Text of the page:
Agile English Blog by Eklektika

Agile English Blog by Eklektika

Idiomatic expressions to use at work: Part I

14/06/2018
author: Eklektika
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Idiomatic expressions to use at work: Part I

Idiomatic expressions or idioms are phrases which help our English sound more fluent and natural. These are used everywhere, not just with friends but also at the workplace. Here are 10 idioms to use at your workplace.

 

Being confused

 

  1. It totally slipped my mind

It means “I forgot something”.

Ex: The meeting is today?! Oh wow, it totally slipped my mind!

 

  1. Lost (my) train of thought

It means to forget what you were talking about.

Ex: I was talking to Carol but she totally lost her train of thought when Jim interrupted her.

 

  1. On the tip of my tongue

It means to know the answer to something but not be able to recall it.

Ex: I know him from the networking event, his name is…, ugh it’s on the tip of my tongue!

 

  1. To be in over (one’s) head

It means to be really busy and possibly do something one doesn’t understand.

Ex: John was promoted to senior accountant but now he needs to forecast expenses for over 10 different companies, he seems to be in over his head.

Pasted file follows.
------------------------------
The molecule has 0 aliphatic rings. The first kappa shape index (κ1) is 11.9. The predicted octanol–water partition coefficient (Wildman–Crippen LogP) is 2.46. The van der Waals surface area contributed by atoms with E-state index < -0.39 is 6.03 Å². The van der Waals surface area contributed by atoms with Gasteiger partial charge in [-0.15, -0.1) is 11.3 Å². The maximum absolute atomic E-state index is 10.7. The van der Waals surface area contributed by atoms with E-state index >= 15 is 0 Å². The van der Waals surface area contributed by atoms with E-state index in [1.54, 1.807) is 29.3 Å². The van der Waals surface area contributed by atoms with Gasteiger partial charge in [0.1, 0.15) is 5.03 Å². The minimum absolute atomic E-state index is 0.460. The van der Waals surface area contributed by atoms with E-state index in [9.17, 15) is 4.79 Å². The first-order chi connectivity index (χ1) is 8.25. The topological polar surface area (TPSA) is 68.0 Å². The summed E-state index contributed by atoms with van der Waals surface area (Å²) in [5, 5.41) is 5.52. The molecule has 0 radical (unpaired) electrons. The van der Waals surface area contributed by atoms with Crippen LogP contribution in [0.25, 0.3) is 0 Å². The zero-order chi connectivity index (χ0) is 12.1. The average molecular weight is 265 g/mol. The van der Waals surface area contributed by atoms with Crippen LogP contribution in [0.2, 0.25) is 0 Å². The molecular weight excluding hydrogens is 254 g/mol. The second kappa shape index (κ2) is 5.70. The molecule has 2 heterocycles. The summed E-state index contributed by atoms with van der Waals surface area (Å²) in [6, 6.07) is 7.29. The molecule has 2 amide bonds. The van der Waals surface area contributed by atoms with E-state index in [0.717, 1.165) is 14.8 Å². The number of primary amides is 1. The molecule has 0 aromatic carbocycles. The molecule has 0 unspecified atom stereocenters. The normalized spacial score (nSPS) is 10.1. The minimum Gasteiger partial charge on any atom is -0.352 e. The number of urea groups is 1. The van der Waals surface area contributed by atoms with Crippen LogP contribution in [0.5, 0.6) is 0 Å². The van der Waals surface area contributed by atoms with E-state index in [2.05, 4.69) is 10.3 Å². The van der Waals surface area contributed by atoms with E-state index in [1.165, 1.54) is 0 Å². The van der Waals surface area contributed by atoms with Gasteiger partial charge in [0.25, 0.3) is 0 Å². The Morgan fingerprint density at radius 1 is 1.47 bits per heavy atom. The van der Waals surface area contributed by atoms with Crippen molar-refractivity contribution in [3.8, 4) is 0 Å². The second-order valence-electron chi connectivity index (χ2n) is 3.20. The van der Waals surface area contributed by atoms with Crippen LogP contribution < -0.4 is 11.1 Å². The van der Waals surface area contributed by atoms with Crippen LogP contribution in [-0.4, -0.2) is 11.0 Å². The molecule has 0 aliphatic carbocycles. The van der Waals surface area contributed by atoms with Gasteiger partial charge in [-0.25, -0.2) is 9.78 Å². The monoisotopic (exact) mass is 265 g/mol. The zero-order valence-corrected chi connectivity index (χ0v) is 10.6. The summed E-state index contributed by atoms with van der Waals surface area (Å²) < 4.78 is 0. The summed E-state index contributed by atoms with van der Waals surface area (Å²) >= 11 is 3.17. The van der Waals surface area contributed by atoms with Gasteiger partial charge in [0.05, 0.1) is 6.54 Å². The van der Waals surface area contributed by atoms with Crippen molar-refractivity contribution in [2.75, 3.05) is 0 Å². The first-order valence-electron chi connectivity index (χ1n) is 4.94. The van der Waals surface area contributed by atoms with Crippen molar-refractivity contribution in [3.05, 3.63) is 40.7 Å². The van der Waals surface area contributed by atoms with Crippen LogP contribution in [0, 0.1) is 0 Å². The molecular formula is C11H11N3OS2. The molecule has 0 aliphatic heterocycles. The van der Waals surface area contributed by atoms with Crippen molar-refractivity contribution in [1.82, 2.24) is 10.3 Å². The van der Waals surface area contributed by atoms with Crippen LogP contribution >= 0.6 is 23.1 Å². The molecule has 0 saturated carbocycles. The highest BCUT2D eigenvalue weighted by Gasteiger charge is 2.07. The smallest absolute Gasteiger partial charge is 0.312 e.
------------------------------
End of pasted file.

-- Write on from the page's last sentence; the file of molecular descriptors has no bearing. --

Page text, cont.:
Knowing or agreeing

 

  1. Know the ropes

It is used to say you know how this particular thing/business works.

Ex: John has worked here for 10 years. He knows the ropes.

 

  1. Straight from the horse’s mouth

Used to say you got the information directly from the source.

Ex: Harry has been made redundant! I heard it straight from the horse’s mouth.

 

  1. Know it like the back of (my) hand.

Used to say you are very familiar with someone or something.

Ex: Jess has studied the code over and over again. She knows it like the back of her hand.

 

Failure

  1. Missed the boat

to lose an opportunity to do something by being slow to act.

Ex: Everyone invested in BitCoin but not me. Now they’re worth so much money, I have missed the boat.

 

  1. Draw a blank

Failing to find or remember something.

Ex: He asked me for the reports and I drew a blank – I just couldn’t remember if I had e-mailed them or not.

 

  1. All downhill from there

To speak of the moment when everything got worse.

Ex: Piotr came unprepared for the meeting and the boss didn’t like that, it was all downhill from there. Now he has been fired and is looking for work.

 

That’s all for part one of the series, if you enjoyed it, share it with friends and colleagues or leave a message in the comments below!

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